Synopses & Reviews
December in East London is hot and humid. An ochre haze smothers the small South African city; even the ocean breeze does little to dispel the seasonal lethargy. The year is 1938; Gone With the Wind is about to open in America, and Hitler is menacing central Europe. But on the southern tip of Africa, three days before Christmas, most people's minds were on the approaching holidays: offices were beginning to close, families were drifting home to put the finishing touches to their festive arrangements.
At the East London Museum, the thoughts of the young curator, Marjorie Courtenay-Latimer, were far from the upcoming festivities. A small woman with unruly dark hair and lively black eyes, she was rounded by bones, racing to complete the assembly of a rare fossil dinosaur she and a friend had excavated in Tarkastad.
At quarter to ten in the morning, a shrill ringing echoed in through the two rooms of the tiny museum, shattering the young woman's concentration: the telephone had been installed only two days previously. Mr. Jackson, manager of the Irvin & Johnson trawler fleet, informed her that Captain Hendrik Goosen had just arrived at the docks. "There is a ton and a half of sharks for you on the trawler Nerine," he said. "Are you interested?" Marjorie was tempted to say no. She wanted desperately to complete the fossil display before the museum closed for the holidays, and she already had a load of fish specimens from Captain Goosen's last voyage, waiting to be mounted. "But I thought of how good everyone at Irvin & Johnson had been to me, and it being so near to Christmas, I thought the least I could do would be to go down to the docks to wish them the complimentsof the season." She grabbed a grain sack and called her native assistant, Enoch, and together they caught a taxi to the wharf.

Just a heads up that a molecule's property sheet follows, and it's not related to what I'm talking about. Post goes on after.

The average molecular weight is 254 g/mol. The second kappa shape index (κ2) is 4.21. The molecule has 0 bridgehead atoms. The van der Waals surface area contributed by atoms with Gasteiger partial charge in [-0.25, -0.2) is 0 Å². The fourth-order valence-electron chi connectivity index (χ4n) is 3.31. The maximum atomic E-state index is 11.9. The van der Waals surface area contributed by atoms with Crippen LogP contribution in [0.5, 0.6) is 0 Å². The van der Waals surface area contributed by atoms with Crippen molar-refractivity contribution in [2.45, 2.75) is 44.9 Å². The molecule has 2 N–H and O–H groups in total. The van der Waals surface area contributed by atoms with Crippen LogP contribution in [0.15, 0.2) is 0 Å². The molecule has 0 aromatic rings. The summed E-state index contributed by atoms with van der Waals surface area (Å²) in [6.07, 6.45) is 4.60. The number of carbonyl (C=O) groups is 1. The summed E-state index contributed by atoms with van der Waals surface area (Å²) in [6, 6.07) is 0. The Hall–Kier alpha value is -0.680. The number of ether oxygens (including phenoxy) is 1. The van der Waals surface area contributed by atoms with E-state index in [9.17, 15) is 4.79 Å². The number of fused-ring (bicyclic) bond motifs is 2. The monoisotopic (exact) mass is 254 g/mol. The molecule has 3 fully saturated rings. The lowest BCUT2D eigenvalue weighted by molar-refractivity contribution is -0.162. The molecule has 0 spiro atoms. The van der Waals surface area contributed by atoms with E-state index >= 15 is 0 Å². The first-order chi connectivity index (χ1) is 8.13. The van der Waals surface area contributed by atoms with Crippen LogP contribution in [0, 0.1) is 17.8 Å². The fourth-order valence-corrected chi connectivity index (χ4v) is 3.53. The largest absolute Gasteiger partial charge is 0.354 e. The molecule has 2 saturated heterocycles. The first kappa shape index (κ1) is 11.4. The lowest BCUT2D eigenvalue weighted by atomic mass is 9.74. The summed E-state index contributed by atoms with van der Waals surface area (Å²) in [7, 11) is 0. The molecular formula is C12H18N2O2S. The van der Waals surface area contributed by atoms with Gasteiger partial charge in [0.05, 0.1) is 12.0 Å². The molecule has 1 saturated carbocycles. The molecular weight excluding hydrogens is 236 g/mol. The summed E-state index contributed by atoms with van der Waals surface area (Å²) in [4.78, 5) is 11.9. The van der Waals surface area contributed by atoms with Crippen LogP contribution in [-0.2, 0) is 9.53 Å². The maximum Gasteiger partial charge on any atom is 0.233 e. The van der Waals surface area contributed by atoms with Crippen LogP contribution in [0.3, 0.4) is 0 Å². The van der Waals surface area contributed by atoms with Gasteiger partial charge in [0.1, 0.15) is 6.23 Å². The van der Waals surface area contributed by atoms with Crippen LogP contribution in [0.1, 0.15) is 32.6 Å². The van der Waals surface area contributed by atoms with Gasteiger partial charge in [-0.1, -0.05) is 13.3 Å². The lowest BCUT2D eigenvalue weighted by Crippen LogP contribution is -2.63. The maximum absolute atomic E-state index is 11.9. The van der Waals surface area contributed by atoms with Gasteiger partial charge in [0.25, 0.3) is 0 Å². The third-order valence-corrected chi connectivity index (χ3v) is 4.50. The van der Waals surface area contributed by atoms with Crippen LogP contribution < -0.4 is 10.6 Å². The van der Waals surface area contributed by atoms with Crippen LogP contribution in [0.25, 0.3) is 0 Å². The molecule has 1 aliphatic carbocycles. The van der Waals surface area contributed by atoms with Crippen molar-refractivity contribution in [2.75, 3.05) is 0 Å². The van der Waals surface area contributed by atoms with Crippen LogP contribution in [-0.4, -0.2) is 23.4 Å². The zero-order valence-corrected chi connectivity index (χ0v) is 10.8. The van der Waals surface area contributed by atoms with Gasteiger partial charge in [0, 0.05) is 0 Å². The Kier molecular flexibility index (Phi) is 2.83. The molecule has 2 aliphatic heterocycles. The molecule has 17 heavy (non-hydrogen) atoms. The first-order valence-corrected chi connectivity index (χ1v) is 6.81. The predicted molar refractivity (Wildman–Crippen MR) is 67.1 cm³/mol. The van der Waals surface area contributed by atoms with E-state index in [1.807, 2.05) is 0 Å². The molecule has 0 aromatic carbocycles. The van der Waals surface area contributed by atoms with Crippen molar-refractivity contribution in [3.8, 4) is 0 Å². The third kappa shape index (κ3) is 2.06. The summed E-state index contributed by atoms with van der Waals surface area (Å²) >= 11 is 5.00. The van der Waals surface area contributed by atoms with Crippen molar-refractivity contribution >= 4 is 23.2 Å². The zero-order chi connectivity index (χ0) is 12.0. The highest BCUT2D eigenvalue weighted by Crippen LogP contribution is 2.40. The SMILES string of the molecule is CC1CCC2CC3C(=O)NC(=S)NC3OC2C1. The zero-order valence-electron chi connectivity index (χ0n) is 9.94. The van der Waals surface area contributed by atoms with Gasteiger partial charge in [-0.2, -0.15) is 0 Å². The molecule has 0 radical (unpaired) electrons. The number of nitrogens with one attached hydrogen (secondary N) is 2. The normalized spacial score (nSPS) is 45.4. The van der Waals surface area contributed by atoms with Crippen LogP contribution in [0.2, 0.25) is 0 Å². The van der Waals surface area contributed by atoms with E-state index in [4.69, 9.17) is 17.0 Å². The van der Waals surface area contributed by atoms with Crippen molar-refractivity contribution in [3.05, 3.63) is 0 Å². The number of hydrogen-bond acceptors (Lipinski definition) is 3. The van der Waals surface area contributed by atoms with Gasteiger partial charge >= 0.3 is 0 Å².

"I went in to see Mr. Jackson," she recalls, sixty years later, "and as I was going out, he said, 'Well, I don't think it's quite a ton and a half of sharks, but a Happy Christmas to you!' They used to torment the life out of me." She hitched up her cotton dress and climbed onto the 115-foot Nerine. The crew had all gone ashore except for an old Scotsman, who told her that the specimens were on the fo'c'sle deck. She looked at the pile offish: sharks, seaweed, starfish, sponges, rat-tail fishes, all kinds of things. She told the Scotsman she probably would not be taking anything; nevertheless she sorted them out carefully. It was then that she noticed a blue fin sticking up from beneath the pile.
"I picked away the layers of slime to reveal the most beautiful fish I had ever seen," she recounts. "It was five feet long, a pale, mauvy blue with faint flecks of whitish spots; it had an iridescent silver-blue-green sheen all over. It was covered in hard scales, and it had four limb-like fins and a strange little puppy dog tail. It was such a beautiful fish--more like a big china ornament--but I didn't know what it was.
"Yes, miss, it's a strange one," the old Scotsman said. "I have been trawling for over thirty years, but I have never seen its like. It snapped at the captain's fingers as he looked at it in the trawl net. We thought you would be interested." He told her that it had been trawled at a depth of forty fathoms, off the mouth of the Chalumna River, and that when Captain Goosen first saw it, he thought it so beautiful that he wanted to set itfree. Marjorie said she would definitely take this one back to the museum.